JUST IN: Shops in President Mnangagwa's Midlands home province reject foreign currency

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Traditional shops and wholesalers in President Mnangagwa’s Midlands home province yesterday started rejecting foreign currency, demanding payment in local currency in line with the new Government policy.

Government on Monday announced the scraping of the multi-currency regime which will be replaced by the use of RTGs and bond notes as legal tender with effect from Monday.

A snap survey conducted by The Herald yesterday established that most shops and wholesalers in Gweru and Kwekwe immediately stopped trading in foreign currency and were only accepting the bond notes or RTGS.

Even popular fast food outlets which had introduced a three-tier pricing system were no longer accepting foreign currency from clients.

“We are no longer selling our products in forex. We have received a directive that the new policy announcement was with immediate effect and we should only accept local currency in line with the recent policy announcement,” said a line manager at a fast food outlet in Kwekwe.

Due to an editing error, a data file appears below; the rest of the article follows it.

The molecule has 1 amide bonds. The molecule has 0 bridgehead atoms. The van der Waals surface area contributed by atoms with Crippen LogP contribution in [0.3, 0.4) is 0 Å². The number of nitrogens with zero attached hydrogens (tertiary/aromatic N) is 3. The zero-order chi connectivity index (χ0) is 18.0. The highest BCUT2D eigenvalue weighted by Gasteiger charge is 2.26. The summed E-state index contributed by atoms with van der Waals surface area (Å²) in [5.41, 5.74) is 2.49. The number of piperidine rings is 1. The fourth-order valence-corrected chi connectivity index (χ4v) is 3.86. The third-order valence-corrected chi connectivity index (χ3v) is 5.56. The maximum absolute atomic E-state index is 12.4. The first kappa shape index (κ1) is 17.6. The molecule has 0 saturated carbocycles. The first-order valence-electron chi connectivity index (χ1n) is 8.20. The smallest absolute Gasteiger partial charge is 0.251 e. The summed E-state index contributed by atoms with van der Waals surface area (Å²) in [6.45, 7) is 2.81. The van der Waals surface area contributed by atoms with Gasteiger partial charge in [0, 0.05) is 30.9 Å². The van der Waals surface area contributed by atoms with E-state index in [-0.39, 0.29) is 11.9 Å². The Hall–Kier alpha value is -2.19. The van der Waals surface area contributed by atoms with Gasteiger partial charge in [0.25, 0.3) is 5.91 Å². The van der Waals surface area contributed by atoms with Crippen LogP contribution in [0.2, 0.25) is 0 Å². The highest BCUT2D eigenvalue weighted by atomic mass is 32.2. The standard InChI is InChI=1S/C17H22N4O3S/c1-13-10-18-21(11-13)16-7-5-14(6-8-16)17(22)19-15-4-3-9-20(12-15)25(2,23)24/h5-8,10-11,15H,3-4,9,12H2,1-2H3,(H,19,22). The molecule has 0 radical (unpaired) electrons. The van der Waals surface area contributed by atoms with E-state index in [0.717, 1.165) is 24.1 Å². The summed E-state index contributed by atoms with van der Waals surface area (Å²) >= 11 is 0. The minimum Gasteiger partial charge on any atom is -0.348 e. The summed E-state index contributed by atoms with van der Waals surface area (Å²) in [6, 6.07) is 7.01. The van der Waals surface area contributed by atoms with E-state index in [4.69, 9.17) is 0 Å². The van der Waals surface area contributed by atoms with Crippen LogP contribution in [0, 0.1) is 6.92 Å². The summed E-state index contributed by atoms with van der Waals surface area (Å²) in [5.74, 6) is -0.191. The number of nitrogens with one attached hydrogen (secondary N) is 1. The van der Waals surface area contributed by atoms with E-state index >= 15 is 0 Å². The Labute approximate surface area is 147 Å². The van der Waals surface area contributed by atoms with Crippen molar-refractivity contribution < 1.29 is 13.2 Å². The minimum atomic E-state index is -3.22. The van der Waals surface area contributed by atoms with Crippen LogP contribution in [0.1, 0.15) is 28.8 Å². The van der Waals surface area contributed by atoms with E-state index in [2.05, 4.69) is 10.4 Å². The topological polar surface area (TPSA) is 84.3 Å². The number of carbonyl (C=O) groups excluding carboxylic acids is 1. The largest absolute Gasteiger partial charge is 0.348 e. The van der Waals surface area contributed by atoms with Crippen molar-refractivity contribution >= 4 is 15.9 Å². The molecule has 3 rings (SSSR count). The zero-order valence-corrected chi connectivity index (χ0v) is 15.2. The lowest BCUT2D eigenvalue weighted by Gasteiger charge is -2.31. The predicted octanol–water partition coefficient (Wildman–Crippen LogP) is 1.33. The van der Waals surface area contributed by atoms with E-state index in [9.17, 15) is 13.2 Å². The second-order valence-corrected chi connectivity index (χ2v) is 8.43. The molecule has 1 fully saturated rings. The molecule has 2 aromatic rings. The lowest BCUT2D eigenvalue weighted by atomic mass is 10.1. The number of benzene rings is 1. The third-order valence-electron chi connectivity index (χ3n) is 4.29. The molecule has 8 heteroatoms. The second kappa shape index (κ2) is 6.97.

Most supermakerts and wholesalers in Gweru and Kwekwe were also refusing forex payments.

The development resulted in most shoppers pressing a panic baton, with others resorting to the black market to dispose of their forex.

“I got into N Richards intending to buy a case of sugar using my US dollars. They told me at the till point that they were no longer taking US dollars. I had to go to the black market to dispose my forex, “ said Mr Arnold Marowa of Mbizo in Kwekwe.

Mr Mwarowa said the illegal forex dealers were reaping them off.

“There is no fixed rate today, the forex dealers have taken advantage of the fact people are still confused and they offer lower rates.

“Imagine before the new policy announcement, we were getting $110 for US$10 but today forex dealers are offering$60 for the same,” he said

Another shopper, Mrs Petronella Magaya, said the few shops that were still selling in forex had increased prices.

“A case of sugar with 10 packets was selling for US$10 at wholesale shop run by an Indian last week but today they are charging US$15.

“They are taking advantage of the fact that people are desperate to dispose of their money,” she said.

— Herald


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